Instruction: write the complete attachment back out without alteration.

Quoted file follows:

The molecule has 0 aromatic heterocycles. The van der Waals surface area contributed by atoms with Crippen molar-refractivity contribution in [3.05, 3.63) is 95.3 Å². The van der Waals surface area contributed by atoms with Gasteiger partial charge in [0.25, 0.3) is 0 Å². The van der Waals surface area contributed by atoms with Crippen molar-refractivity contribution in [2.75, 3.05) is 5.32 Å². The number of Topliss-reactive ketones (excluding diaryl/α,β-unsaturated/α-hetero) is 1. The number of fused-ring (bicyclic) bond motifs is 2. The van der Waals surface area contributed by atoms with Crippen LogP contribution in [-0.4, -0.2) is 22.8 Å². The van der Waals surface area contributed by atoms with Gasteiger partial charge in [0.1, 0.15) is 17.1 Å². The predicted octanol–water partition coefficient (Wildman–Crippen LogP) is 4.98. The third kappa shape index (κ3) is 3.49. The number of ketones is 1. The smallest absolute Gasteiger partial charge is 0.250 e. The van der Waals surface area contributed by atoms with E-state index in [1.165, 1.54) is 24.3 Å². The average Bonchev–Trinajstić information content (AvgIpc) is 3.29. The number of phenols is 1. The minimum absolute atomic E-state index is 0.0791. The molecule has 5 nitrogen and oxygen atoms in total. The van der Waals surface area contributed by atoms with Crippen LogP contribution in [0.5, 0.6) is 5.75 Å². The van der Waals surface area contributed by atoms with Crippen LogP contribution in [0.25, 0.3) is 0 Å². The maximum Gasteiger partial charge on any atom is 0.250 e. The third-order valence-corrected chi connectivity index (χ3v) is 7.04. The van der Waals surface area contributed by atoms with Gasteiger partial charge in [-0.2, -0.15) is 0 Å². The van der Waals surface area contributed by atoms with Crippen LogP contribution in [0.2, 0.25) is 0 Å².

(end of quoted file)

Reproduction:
The molecule has 0 aromatic heterocycles. The van der Waals surface area contributed by atoms with Crippen molar-refractivity contribution in [3.05, 3.63) is 95.3 Å². The van der Waals surface area contributed by atoms with Gasteiger partial charge in [0.25, 0.3) is 0 Å². The van der Waals surface area contributed by atoms with Crippen molar-refractivity contribution in [2.75, 3.05) is 5.32 Å². The number of Topliss-reactive ketones (excluding diaryl/α,β-unsaturated/α-hetero) is 1. The number of fused-ring (bicyclic) bond motifs is 2. The van der Waals surface area contributed by atoms with Crippen LogP contribution in [-0.4, -0.2) is 22.8 Å². The van der Waals surface area contributed by atoms with Gasteiger partial charge in [0.1, 0.15) is 17.1 Å². The predicted octanol–water partition coefficient (Wildman–Crippen LogP) is 4.98. The third kappa shape index (κ3) is 3.49. The number of ketones is 1. The smallest absolute Gasteiger partial charge is 0.250 e. The van der Waals surface area contributed by atoms with E-state index in [1.165, 1.54) is 24.3 Å². The average Bonchev–Trinajstić information content (AvgIpc) is 3.29. The number of phenols is 1. The minimum absolute atomic E-state index is 0.0791. The molecule has 5 nitrogen and oxygen atoms in total. The van der Waals surface area contributed by atoms with Crippen LogP contribution in [0.5, 0.6) is 5.75 Å². The van der Waals surface area contributed by atoms with Crippen LogP contribution in [0.25, 0.3) is 0 Å². The maximum Gasteiger partial charge on any atom is 0.250 e. The third-order valence-corrected chi connectivity index (χ3v) is 7.04. The van der Waals surface area contributed by atoms with Gasteiger partial charge in [-0.2, -0.15) is 0 Å². The van der Waals surface area contributed by atoms with Crippen LogP contribution in [0.2, 0.25) is 0 Å².